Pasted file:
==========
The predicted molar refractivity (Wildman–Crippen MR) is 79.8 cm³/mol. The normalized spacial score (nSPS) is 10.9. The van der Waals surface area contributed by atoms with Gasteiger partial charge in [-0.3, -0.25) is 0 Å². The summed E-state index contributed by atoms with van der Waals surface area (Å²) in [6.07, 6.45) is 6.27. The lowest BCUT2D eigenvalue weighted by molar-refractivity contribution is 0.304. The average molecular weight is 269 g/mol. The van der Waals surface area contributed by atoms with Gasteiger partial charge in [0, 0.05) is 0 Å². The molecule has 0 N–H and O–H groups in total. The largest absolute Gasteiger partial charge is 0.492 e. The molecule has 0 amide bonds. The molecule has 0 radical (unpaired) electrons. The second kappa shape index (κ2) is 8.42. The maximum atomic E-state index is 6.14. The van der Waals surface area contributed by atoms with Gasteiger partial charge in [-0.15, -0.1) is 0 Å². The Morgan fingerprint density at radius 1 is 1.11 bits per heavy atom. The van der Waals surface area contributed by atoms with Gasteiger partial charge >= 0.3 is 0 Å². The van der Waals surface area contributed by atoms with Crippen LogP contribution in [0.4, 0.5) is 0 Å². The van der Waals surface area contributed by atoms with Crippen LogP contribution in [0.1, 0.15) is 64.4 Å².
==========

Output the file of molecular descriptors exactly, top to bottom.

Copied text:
The predicted molar refractivity (Wildman–Crippen MR) is 79.8 cm³/mol. The normalized spacial score (nSPS) is 10.9. The van der Waals surface area contributed by atoms with Gasteiger partial charge in [-0.3, -0.25) is 0 Å². The summed E-state index contributed by atoms with van der Waals surface area (Å²) in [6.07, 6.45) is 6.27. The lowest BCUT2D eigenvalue weighted by molar-refractivity contribution is 0.304. The average molecular weight is 269 g/mol. The van der Waals surface area contributed by atoms with Gasteiger partial charge in [0, 0.05) is 0 Å². The molecule has 0 N–H and O–H groups in total. The largest absolute Gasteiger partial charge is 0.492 e. The molecule has 0 amide bonds. The molecule has 0 radical (unpaired) electrons. The second kappa shape index (κ2) is 8.42. The maximum atomic E-state index is 6.14. The van der Waals surface area contributed by atoms with Gasteiger partial charge in [-0.15, -0.1) is 0 Å². The Morgan fingerprint density at radius 1 is 1.11 bits per heavy atom. The van der Waals surface area contributed by atoms with Gasteiger partial charge >= 0.3 is 0 Å². The van der Waals surface area contributed by atoms with Crippen LogP contribution in [0.4, 0.5) is 0 Å². The van der Waals surface area contributed by atoms with Crippen LogP contribution in [0.1, 0.15) is 64.4 Å².